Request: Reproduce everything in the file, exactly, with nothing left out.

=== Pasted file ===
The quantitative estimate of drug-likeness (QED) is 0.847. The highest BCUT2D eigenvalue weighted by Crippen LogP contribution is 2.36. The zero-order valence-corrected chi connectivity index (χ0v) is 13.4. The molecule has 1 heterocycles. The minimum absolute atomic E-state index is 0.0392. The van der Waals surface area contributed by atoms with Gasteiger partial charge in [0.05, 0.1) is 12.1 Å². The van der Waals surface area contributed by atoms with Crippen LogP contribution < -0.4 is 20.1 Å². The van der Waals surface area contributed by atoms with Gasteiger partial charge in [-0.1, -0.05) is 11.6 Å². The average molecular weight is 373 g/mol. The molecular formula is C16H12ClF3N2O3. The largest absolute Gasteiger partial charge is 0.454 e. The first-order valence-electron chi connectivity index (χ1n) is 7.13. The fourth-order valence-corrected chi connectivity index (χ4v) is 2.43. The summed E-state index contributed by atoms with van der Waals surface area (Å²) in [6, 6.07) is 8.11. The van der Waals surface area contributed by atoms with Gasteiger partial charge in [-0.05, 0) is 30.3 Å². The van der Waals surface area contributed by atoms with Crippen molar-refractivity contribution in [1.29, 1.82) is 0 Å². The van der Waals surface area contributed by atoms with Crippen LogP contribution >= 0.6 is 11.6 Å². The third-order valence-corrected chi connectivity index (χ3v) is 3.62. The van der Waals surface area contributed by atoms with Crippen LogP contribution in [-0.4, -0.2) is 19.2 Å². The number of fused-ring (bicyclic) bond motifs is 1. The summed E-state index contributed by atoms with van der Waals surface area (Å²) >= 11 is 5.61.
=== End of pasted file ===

The quantitative estimate of drug-likeness (QED) is 0.847. The highest BCUT2D eigenvalue weighted by Crippen LogP contribution is 2.36. The zero-order valence-corrected chi connectivity index (χ0v) is 13.4. The molecule has 1 heterocycles. The minimum absolute atomic E-state index is 0.0392. The van der Waals surface area contributed by atoms with Gasteiger partial charge in [0.05, 0.1) is 12.1 Å². The van der Waals surface area contributed by atoms with Crippen LogP contribution < -0.4 is 20.1 Å². The van der Waals surface area contributed by atoms with Gasteiger partial charge in [-0.1, -0.05) is 11.6 Å². The average molecular weight is 373 g/mol. The molecular formula is C16H12ClF3N2O3. The largest absolute Gasteiger partial charge is 0.454 e. The first-order valence-electron chi connectivity index (χ1n) is 7.13. The fourth-order valence-corrected chi connectivity index (χ4v) is 2.43. The summed E-state index contributed by atoms with van der Waals surface area (Å²) in [6, 6.07) is 8.11. The van der Waals surface area contributed by atoms with Gasteiger partial charge in [-0.05, 0) is 30.3 Å². The van der Waals surface area contributed by atoms with Crippen molar-refractivity contribution in [1.29, 1.82) is 0 Å². The van der Waals surface area contributed by atoms with Crippen LogP contribution >= 0.6 is 11.6 Å². The third-order valence-corrected chi connectivity index (χ3v) is 3.62. The van der Waals surface area contributed by atoms with Crippen LogP contribution in [-0.4, -0.2) is 19.2 Å². The number of fused-ring (bicyclic) bond motifs is 1. The summed E-state index contributed by atoms with van der Waals surface area (Å²) >= 11 is 5.61.